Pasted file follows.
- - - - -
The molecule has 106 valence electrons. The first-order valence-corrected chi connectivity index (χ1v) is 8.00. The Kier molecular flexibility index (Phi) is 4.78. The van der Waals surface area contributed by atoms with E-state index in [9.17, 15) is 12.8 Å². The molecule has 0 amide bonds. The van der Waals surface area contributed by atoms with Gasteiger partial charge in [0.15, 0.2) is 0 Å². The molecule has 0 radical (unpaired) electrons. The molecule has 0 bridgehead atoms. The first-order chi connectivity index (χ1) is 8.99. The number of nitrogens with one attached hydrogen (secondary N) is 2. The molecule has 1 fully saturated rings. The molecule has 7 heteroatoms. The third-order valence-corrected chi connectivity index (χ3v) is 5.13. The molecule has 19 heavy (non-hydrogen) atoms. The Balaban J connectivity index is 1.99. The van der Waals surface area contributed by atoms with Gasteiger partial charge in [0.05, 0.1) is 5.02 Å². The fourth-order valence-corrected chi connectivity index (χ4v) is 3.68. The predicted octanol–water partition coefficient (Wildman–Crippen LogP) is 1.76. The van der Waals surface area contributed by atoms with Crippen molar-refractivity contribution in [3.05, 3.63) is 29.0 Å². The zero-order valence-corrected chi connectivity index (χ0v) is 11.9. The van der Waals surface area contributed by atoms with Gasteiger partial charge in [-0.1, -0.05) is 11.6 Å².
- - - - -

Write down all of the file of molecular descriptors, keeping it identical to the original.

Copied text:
The molecule has 106 valence electrons. The first-order valence-corrected chi connectivity index (χ1v) is 8.00. The Kier molecular flexibility index (Phi) is 4.78. The van der Waals surface area contributed by atoms with E-state index in [9.17, 15) is 12.8 Å². The molecule has 0 amide bonds. The van der Waals surface area contributed by atoms with Gasteiger partial charge in [0.15, 0.2) is 0 Å². The molecule has 0 radical (unpaired) electrons. The molecule has 0 bridgehead atoms. The first-order chi connectivity index (χ1) is 8.99. The number of nitrogens with one attached hydrogen (secondary N) is 2. The molecule has 1 fully saturated rings. The molecule has 7 heteroatoms. The third-order valence-corrected chi connectivity index (χ3v) is 5.13. The molecule has 19 heavy (non-hydrogen) atoms. The Balaban J connectivity index is 1.99. The van der Waals surface area contributed by atoms with Gasteiger partial charge in [0.05, 0.1) is 5.02 Å². The fourth-order valence-corrected chi connectivity index (χ4v) is 3.68. The predicted octanol–water partition coefficient (Wildman–Crippen LogP) is 1.76. The van der Waals surface area contributed by atoms with Crippen molar-refractivity contribution in [3.05, 3.63) is 29.0 Å². The zero-order valence-corrected chi connectivity index (χ0v) is 11.9. The van der Waals surface area contributed by atoms with Gasteiger partial charge in [-0.1, -0.05) is 11.6 Å².